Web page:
It's been a while since William B. Dunavant had much to say about an upside to the cotton market. But it dominated his talk during the Cotton Roundtable in New York.
Dunavant said that after cotton buyers transition between old crop and new crop cotton in August, prices should move higher. Should there be a problem with production somewhere in the world, prices could get as high as 73 cents, Dunavant noted.
Behind the price strength is the steady progress the United States and the world has made in reducing carryover, the chairman of Memphis, Tenn.-based Dunavant Enterprises Inc. said via telephone at the Roundtable. It was sponsored by the New York Board of Trade, Ag Market Network, Certified FiberMax Cottonseed and Farm Press Publications.
“We have really made progress in this cotton marketing year. The United States started out with about 7.45 million bales of carryover, and we project 5.6 million bales starting the 2003/04-crop year. That's good. And we've seen prices respond from the 30s to close to the 60s over the last few months.”
Dunavant's economists are projecting domestic consumption next marketing year to drop from 7.3 million bales to about 6.8 million bales, “as we continue to see the erosion of the domestic textile industry. It can go lower than that.”
Dunavant projects exports this coming season at 11.5 million bales with the possibility of going as high as 12 million bales, “if China has problems with its crop.
“Put this number together with our crop size of 16.8 million to 16.9 million bales, and we see our carryover dropping to 4.2 million bales next year, which is quite friendly to prices.”
To top it off, “there is a tremendous world demand for cotton out there. Is it active today? No, it's pent up. Basically all consuming markets — including the United States — are fighting the transition to the new price level,” he said.
“After the vacation period in Europe is over (around the middle of August), we will see the world coming in aggressively to buy cotton. And they need to buy cotton. Our volume of sales over the last two weeks has picked up for all new crop growths, even in the United States.”
Worldwide carryover may not drop as much as USDA has projected, according to Dunavant. But his figures are friendly to prices nonetheless. He projects world carryover dropping from this year's 36.2 million bales to 33.6 million bales next marketing year.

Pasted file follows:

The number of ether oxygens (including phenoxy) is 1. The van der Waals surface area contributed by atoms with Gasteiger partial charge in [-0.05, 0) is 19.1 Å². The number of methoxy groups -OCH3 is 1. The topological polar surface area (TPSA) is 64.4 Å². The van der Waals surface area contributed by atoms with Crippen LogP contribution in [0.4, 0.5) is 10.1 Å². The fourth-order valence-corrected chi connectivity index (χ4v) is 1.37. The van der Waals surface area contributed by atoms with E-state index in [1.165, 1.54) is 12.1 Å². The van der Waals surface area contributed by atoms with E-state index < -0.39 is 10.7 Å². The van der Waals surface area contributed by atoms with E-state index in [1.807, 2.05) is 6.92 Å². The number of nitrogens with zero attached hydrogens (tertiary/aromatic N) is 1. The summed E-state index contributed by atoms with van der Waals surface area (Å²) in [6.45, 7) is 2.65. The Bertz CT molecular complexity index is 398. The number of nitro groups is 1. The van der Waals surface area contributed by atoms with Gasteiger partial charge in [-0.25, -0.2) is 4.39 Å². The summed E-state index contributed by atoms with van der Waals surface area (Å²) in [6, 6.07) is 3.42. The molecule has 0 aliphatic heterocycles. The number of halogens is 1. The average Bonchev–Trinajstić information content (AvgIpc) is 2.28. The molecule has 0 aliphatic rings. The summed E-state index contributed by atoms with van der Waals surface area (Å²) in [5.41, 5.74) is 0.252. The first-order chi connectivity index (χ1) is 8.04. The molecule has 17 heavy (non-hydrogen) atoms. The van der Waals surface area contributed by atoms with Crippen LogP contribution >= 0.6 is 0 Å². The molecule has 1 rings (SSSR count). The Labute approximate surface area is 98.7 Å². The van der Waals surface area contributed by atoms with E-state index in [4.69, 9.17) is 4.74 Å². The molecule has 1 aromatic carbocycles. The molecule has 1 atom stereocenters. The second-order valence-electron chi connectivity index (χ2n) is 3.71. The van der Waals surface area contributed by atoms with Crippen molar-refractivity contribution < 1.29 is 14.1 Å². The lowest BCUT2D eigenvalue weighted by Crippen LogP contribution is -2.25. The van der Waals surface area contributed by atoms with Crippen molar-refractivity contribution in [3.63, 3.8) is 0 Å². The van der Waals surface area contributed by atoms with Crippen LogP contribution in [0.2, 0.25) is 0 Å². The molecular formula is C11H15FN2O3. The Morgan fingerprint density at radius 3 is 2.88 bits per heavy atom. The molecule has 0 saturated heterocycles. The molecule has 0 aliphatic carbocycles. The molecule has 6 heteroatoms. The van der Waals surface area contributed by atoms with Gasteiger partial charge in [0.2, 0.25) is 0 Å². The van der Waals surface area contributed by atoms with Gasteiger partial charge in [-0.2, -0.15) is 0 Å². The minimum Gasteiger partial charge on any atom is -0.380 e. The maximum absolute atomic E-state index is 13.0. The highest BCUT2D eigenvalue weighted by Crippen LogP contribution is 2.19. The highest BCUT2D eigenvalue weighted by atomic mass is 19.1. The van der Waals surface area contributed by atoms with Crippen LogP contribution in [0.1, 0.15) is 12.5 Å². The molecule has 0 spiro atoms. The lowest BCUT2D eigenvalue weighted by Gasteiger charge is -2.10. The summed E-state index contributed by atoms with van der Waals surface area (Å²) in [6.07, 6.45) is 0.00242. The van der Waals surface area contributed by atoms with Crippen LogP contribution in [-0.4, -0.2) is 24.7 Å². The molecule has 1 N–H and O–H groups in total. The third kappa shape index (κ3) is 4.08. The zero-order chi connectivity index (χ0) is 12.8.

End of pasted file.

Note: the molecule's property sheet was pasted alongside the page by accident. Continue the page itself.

Dunavant projects world consumption for 2003/04 of “somewhere around 98.7 million bales,” which is slightly lower than USDA's 99 million bales. Meanwhile, Dunavant projects that the world will produce somewhere around 95 million bales to supply that need.
China continues to dominate the news in cotton prices, as its consumption approaches 30 million bales, noted Dunavant. “China is the name of the game for all of us as we look at prices this coming marketing year.”
China's cotton crop, estimated to be above 27 million bales may actually drop below that to slightly under 26.5 million bales due to serious flooding in parts of China, Dunavant said.
China's expected 8.6 million bales of carryover this year is expected to drop to about 8.2 million bales next year. “Again, China will be an aggressive buyer this marketing year. But I think it will come in spurts. They'll come in and buy 200,000 or 300,000 bales, then back out and wait a couple of months. They certainly will take a look at their own crop before they get overly aggressive buying cotton.”
Dunavant also expects consumption increases in other major consuming markets, including Turkey, India, Pakistan and Brazil.
The only negative for demand in the world is the United States where the U.S. textile industry continues to erode, according to Dunavant. “It is real sad to someone who grew up in the cotton industry to see this wonderful industry disappear, and it is disappearing. I don't think any of us can argue that.”
Dunavant says to look for production increases in South American cotton crops. “The reason is price. It's considerably higher, and they will respond. We're looking at well in excess of a million bales in increased production in Paraguay, Argentina and Brazil.”
Meanwhile, Australia is still experiencing a very severe drought. “We think the crop they just finished harvesting is going to be about 1.6 million bales versus about 3.2 million bales last year. We show an increase to about 1.75 million bales this coming marketing year. It could jump to a little over 2.0 million bales with timely rains.”
Dunavant sees a trading range for cotton from 57 to 58 cents on the low side to 73 cents on the upside. “We are going to continue to be in a very volatile price range for New York futures.
“The reason we picked the 57-58 cent price range for the low is that we have seen what can happen when the commodity funds and the speculative community get too long or too short. This past Tuesday they were 37 percent long.”
Any upside in the market will come later, according to Dunavant, “because customers around the world will fight, fight, fight price as they jump from current crop to new crop.
“You're looking at a 350-point spread between the old marketing certificate and the new marketing certificate. I think you'll see big shipments in the next three weeks, because they are going to get it considerably cheaper than they would after the middle of August.
“The equity levels for growers between now and the first of the year for new crop could get to somewhere between 2 cents and 5 cents,” Dunavant added. “If something goes wrong in any major producing areas in the United States, then I think cotton will rush higher soon.”
If equity levels rush higher, “we're going to get out of the marketing loan and the grower is going to have to look at the futures market and the cash price for his return,” he said.
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